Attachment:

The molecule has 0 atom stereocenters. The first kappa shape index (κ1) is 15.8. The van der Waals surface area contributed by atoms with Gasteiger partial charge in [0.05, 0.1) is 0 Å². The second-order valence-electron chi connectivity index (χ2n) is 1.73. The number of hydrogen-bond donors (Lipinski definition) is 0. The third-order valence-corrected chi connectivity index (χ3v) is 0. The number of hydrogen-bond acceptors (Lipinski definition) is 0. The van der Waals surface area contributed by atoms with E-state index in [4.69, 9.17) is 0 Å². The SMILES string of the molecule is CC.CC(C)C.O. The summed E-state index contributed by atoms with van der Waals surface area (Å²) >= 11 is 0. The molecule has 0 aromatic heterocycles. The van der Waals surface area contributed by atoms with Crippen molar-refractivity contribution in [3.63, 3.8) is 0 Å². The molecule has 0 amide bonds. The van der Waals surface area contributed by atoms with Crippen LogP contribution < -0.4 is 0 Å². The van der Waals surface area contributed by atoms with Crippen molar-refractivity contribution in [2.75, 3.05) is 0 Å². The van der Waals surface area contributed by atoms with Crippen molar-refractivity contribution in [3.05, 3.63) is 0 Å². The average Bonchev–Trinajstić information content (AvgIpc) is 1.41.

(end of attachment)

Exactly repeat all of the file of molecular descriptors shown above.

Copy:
The molecule has 0 atom stereocenters. The first kappa shape index (κ1) is 15.8. The van der Waals surface area contributed by atoms with Gasteiger partial charge in [0.05, 0.1) is 0 Å². The second-order valence-electron chi connectivity index (χ2n) is 1.73. The number of hydrogen-bond donors (Lipinski definition) is 0. The third-order valence-corrected chi connectivity index (χ3v) is 0. The number of hydrogen-bond acceptors (Lipinski definition) is 0. The van der Waals surface area contributed by atoms with E-state index in [4.69, 9.17) is 0 Å². The SMILES string of the molecule is CC.CC(C)C.O. The summed E-state index contributed by atoms with van der Waals surface area (Å²) >= 11 is 0. The molecule has 0 aromatic heterocycles. The van der Waals surface area contributed by atoms with Crippen molar-refractivity contribution in [3.63, 3.8) is 0 Å². The molecule has 0 amide bonds. The van der Waals surface area contributed by atoms with Crippen LogP contribution < -0.4 is 0 Å². The van der Waals surface area contributed by atoms with Crippen molar-refractivity contribution in [2.75, 3.05) is 0 Å². The van der Waals surface area contributed by atoms with Crippen molar-refractivity contribution in [3.05, 3.63) is 0 Å². The average Bonchev–Trinajstić information content (AvgIpc) is 1.41.